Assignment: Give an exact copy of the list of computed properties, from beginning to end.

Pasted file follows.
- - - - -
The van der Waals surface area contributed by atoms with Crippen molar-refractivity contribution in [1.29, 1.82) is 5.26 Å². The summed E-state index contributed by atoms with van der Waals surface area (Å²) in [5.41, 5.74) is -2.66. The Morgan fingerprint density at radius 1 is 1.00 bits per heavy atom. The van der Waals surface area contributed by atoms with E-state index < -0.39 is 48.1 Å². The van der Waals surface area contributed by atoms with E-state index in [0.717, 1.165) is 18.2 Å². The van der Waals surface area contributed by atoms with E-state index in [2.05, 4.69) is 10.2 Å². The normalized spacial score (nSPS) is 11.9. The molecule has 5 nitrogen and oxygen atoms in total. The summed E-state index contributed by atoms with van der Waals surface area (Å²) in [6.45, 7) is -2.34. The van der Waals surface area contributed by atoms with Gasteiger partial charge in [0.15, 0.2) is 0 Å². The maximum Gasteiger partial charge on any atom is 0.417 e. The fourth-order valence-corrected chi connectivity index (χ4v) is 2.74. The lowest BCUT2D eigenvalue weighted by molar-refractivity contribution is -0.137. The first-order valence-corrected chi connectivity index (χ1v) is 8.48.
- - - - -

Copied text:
The van der Waals surface area contributed by atoms with Crippen molar-refractivity contribution in [1.29, 1.82) is 5.26 Å². The summed E-state index contributed by atoms with van der Waals surface area (Å²) in [5.41, 5.74) is -2.66. The Morgan fingerprint density at radius 1 is 1.00 bits per heavy atom. The van der Waals surface area contributed by atoms with E-state index < -0.39 is 48.1 Å². The van der Waals surface area contributed by atoms with E-state index in [0.717, 1.165) is 18.2 Å². The van der Waals surface area contributed by atoms with E-state index in [2.05, 4.69) is 10.2 Å². The normalized spacial score (nSPS) is 11.9. The molecule has 5 nitrogen and oxygen atoms in total. The summed E-state index contributed by atoms with van der Waals surface area (Å²) in [6.45, 7) is -2.34. The van der Waals surface area contributed by atoms with Gasteiger partial charge in [0.15, 0.2) is 0 Å². The maximum Gasteiger partial charge on any atom is 0.417 e. The fourth-order valence-corrected chi connectivity index (χ4v) is 2.74. The lowest BCUT2D eigenvalue weighted by molar-refractivity contribution is -0.137. The first-order valence-corrected chi connectivity index (χ1v) is 8.48.